93% of detained youth are black: New Orleans police chief says curfew enforcement isn’t racially biased
March 29, 2013
New Orleans Police Superintendent Ronal Serpas says his city’s curfew policies are put in place because children “are less likely to get hurt or hurt someone else” if they are at home during the nighttime. But youth advocates are arguing curfew enforcement disproportionately targets poor, African-American youth.
Serpas denies his officers engage in profiling youths when they enforce curfew laws but data analyzed by The Times-Picayune found that in 2011, 93 percent of youths detained at the city’s curfew center were black. (New Orleans is 33 percent white & 60 percent black.)
A 2000 study of New Orleans’ curfew law concluded that it did not deter crime. The Times-Picayune summarizes the report:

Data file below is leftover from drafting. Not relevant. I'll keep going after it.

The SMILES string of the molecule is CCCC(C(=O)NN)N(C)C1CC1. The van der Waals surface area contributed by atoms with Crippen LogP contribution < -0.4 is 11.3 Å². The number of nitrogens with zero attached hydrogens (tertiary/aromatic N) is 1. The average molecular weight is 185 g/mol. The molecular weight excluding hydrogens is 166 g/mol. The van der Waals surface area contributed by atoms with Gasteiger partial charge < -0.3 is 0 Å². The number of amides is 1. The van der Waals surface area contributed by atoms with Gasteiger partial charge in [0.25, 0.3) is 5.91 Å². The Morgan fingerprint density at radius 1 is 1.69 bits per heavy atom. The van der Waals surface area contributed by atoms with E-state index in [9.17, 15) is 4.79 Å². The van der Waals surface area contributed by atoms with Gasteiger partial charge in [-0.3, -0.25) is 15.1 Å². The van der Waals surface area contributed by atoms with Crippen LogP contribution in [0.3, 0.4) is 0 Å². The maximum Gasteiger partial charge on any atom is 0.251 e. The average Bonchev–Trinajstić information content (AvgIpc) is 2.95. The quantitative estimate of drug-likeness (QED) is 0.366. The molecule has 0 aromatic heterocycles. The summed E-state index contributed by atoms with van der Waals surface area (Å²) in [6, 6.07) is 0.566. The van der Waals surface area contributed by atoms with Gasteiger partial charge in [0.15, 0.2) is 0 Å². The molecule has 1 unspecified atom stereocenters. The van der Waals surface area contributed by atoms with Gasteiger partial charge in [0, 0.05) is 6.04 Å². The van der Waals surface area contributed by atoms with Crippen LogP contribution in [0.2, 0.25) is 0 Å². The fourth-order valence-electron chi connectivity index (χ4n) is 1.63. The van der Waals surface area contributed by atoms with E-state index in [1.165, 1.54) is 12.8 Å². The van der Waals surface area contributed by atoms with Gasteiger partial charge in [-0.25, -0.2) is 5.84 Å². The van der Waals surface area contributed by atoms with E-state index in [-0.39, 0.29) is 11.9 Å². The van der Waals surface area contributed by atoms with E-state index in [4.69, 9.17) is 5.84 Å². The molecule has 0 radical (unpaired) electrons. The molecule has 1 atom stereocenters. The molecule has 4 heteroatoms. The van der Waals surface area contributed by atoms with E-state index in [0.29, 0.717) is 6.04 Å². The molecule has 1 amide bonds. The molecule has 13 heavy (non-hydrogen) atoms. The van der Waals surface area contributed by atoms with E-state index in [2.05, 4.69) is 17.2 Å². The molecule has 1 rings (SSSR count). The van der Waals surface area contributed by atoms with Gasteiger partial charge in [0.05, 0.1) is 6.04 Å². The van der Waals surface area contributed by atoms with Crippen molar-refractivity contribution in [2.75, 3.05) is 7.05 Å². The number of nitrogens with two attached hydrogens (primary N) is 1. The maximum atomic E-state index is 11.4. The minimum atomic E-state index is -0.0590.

[The study called] “Do Juvenile Curfew Laws Work? A Time-Series Analysis of the New Orleans Law” found that the city’s ordinance was ineffective because it didn’t cover older adolescents and young adults, who often perpetrate crime; and it excluded what are called the “afterschool hours,” when minors are most likely to commit offenses.
In other news about cops targeting black youth, Floyd v. City of New York began this week, a landmark class action suit over NYPD’s Stop & Frisk tactic run on a racially-based arrest quota system.
5 million people have been stopped by NYPD’s Stop & Frisk. 4.3 million were black or Latino.